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Director General  José Graziano da Silva

Food safety tops the agenda of Geneva visit

By FAO Director-General José Graziano da Silva

The 40th session of the FAO-WHO Codex Alimentarius Commission, which is responsible for setting international food standards to protect the health of consumers and ensure fair food trade practices, kicked off on Monday, but the topic of food safety was also a recurrent, cross-cutting theme during my meetings in Geneva last week.

Together with the Director-General of the World Trade Organization, Roberto Azevedo, we launched a very significant FAO-WTO study on global trade and food standards, as part of the two organizations’ complementary efforts in this field. The publication describes a framework, which though mostly unknown to the general public, works to enhance the safety and authenticity of food served every day on people’s tables worldwide.

The study also addresses the notion that, in the future, opportunities and challenges that emerge with new technologies and innovation, will not only promote the adoption of new international standards, but also influence trade between countries. Technologies such as the genetic sequencing of food, for example, can change the way we identify and respond to food-related risks. 

In the absence of food standards, each country would have to develop its own rules, with no accepted international benchmarks for what is safe or healthy. The joint work of FAO and WTO highlights how international trade and food safety are complementary and contribute to achieving the UN’s broader Sustainable Development Goals, such as ending hunger and promoting economic growth, good health and well-being.

In Geneva, I also had the opportunity to have my first meeting with the new Director-General of the World Health Organization, Dr Tedros Adhanom Ghebreyesus. During our talks, I stressed the importance for all stakeholders - including governments, the UN System, private sector and civil society - to combine their efforts to strengthen food integrity, ensure food authenticity and guarantee food safety. This is the only way we can all not only enjoy adequate access to food, but also trust that it is safe and good for us.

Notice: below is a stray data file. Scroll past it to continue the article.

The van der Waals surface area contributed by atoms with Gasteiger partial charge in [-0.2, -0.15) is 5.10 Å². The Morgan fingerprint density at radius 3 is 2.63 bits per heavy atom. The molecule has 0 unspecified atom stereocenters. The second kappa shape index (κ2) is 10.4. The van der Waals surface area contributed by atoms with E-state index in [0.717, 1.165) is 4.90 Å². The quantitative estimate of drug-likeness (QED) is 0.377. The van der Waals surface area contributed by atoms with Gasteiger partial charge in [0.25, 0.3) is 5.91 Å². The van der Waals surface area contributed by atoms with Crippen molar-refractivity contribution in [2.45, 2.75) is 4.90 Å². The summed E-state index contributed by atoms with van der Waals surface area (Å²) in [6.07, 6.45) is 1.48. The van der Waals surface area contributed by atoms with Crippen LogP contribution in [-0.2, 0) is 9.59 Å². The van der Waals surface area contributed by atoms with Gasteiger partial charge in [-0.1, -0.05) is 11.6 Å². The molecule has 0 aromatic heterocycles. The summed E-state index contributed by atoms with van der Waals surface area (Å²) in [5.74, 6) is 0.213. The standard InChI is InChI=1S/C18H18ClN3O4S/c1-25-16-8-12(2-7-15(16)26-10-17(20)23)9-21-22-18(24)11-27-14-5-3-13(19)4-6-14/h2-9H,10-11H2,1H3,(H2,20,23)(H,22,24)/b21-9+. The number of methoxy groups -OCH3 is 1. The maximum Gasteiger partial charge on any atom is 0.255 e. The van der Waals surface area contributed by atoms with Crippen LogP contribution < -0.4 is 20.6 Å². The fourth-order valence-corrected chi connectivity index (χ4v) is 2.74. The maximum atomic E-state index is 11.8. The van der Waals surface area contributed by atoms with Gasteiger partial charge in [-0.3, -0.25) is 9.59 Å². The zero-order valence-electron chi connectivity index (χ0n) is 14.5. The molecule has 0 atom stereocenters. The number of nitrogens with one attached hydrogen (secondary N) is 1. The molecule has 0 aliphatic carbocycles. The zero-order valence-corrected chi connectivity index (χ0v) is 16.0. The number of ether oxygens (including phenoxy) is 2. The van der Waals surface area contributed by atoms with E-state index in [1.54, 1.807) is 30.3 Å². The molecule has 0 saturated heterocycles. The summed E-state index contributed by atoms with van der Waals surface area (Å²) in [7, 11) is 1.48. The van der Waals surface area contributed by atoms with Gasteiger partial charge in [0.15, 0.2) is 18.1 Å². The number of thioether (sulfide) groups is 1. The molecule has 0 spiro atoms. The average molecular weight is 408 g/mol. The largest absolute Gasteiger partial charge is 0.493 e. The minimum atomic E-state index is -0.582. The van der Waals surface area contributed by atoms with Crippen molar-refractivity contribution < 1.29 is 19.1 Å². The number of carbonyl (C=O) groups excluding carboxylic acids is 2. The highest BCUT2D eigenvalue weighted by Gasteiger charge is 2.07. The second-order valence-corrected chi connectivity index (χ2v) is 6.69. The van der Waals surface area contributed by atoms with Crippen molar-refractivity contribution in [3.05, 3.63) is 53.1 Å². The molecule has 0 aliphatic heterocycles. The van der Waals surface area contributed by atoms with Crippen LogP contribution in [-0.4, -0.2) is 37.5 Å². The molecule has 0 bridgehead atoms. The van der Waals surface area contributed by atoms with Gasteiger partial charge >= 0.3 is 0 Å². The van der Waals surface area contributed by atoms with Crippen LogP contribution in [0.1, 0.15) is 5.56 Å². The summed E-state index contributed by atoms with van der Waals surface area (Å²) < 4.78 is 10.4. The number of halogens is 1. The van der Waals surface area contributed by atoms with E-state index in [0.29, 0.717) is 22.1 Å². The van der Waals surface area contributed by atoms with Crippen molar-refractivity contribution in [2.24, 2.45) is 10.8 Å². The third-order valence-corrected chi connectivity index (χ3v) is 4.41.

In this context, I informed Dr Tedros on the FAO Conference’s s approval of a resolution for the establishment of World Food Safety Day to be celebrated on June 7th. We agreed to that we will bring this proposal together to the UN General Assembly as soon as the WHO main governing bodies approve it.

During our discussions, we both stressed how FAO and WHO’s leading role in the Codex Alimentarius Commission is one of the best examples of collaboration between our two organizations. Through this, we can jointly provide capacity building to countries to implement food safety systems.

Dr Tedros and I also discussed our very important common agenda on nutrition, including developments related to the the Rome Declaration on Nutrition made at  the 2014 Second International Conference on Nutrition (ICN2)  and the UN Decade on Nutrition. As we know, and as is stated in the draft resolution for World Food Safety Day, “improvements in diet and nutrition require relevant legislative frameworks for food safety and quality, including for the proper use of agrochemicals, by promoting participation in the activities of the Codex Alimentarius Commission for the development of international standards for food safety and quality”.

During our meeting, Dr Tedros and I also had the opportunity to address together the United Nations Security Council on the food and health crisis in Yemen. In addition to the fact that it is the country in the world most severely affected by food insecurity, Yemen also faces a cholera outbreak, which profoundly impacts on the safety of food safety and drinking water.

In conclusion, I’d like to note how my very short trip to Geneva served to reinforce my conviction that concerted action within the UN System, including from different angles and perspectives, can really provide effective responses to global issues, as outlined by FAO, WTO and WHO efforts. Achieving food security for all is at the heart of FAO's efforts; but there is no way to ensure food security without ensuring food safety.